Buying Energy-Efficient Windows

With energy costs skyrocketing the new home building and renovation industries are finally on track to build and remodel homes for power savings including high-efficiency windows. This is in contrast to the old-style "McMansion" style of house that needed huge amounts of power to both heat the place in the winter and then air-condition it in the summer.

One of the past strategies for insulating against the cold is to provide a thermal rating of at least R-20 in the walls and R-40 in the attic. During the past few years the basic requirements for building new homes has pushed the thermal requirements much higher, depending on where in the country the home is being built. However, despite huge amounts of insulation in the attic and walls the R-values will not improve the overall energy-efficiency of a structure if the windows are barely an R-2.

Windows Suck Energy

For almost a century the popular belief was that two panes of glass were sufficient to insulate the home from the elements. In the colder areas of the country there was an autumn tradition of putting up storm windows over the single pane of the glass which was the sole barrier to the elements. Of course installing storm windows was better than having just one sheet of glass against temperatures that could go down as low as minus forty-degree temperature. But back then few homes even had insulation the walls and so only a few rooms were ever heated.

There are three reasons that two panes are not great stabilizers of interior temperature:

1. Glass has no thermal-break qualities: Glass panes conduct heat and cold almost as efficiently as metal which makes them poor insulators. Because one of the laws of thermodynamics dictates that heat is drawn to cold the interior heat is drawn to the cold glass surface and then conducted to the colder, outer pane and, finally, outside.

2. The dead airspace between the glass panes is a poor insulator: The interior area between the glass panes is actually its own weather system. In northern areas the cold outer pane and warmer inner pane causes the air in the space between them to circulate. This movement creates a convection current that speeds up the transference of warm air from the inside of the home to the exterior and, in warmer climates, brings heat inside the home.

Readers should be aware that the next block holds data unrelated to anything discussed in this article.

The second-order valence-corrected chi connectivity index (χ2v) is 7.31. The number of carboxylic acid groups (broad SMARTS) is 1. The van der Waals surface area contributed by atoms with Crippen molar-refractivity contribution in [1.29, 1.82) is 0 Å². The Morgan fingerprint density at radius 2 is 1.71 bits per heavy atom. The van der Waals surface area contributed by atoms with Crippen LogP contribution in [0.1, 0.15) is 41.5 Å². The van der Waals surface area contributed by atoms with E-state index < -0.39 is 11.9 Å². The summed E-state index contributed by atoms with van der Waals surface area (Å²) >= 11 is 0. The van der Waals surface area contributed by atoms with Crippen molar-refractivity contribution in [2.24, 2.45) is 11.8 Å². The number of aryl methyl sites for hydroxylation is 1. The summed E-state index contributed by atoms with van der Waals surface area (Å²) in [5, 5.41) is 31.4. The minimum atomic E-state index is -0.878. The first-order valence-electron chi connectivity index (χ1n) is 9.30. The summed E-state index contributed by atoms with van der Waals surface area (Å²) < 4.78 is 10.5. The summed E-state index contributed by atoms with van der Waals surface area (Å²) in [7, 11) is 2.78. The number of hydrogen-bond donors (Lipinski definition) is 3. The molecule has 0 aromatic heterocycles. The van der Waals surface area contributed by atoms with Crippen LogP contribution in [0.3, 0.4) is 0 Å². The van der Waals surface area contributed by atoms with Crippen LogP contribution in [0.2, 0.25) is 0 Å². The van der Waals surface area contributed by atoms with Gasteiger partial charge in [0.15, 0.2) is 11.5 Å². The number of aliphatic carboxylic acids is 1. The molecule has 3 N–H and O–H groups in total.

3. Most spacers between the panes are metal: To hold the panes of glass at an equal distance apart the window manufacturers use spacers and most of these companies make these spacers from aluminum. So even if the sashes are made from foam-filled vinyl the heat can still be lost through the metal spacers.

To overcome these deficiencies windows manufacturers have made improvements in the design and fabrication of the windows.

1. Low Emissive Coatings: One of the best ways to make glass a better blocker of energy loss is to prevent the heat from penetrating the glass. Windows in sunny areas are coated with a protective, metallic coating to reflect the heat away from the home before it can get to the inner glass pane. New innovations in these coatings have allowed a transparent, reflective coating directly on the glass. In cold regions of the country this coating reflects the heat back into the home.

2. Gas-Filling: To prevent the connection currents from forming between the glass panes window manufacturers have begun to fill the air spaces with heavy gases such as argon, krypton and xenon. Originally, this space was filled with just air or dry nitrogen gas. However, in a sealed window unit, air currents between the two panes transfer heat to the top of the unit where it is cooled. This creates a continuous cycle as the air is heated and cooled. By using less conductive, heavy gas the convection currents within the space are minimized which means that the transfer of heat between the inside and outside is greatly reduced.

3. Plastic/Foam Glass Spacers: The old metal spacers failed on three accounts:

  • First, they allowed heat and cold transfer through conduction
  • Second, metal and glass do not expand and contract at the same rate. Therefore, after a few years of this unequal movement there were many instances of the seal failing and moisture getting between the panes.
  • Third, the pressure from wind activity would not be transferred equally and that can also cause seal failures.

4. Vinyl Window Frames

As much as wood and metal still have a place in high-end homes vinyl-framed windows are the most cost-effective way to purchase energy-efficient windows. This is because vinyl:

  • Provides a great thermal break
  • Holds the panes securely.
  • Can be custom-manufactured in hundreds of shapes and sizes
  • Is inexpensive

For more information on replacing your present windows consult our Contractor Directory or simply post your project online.

Posted by: kim
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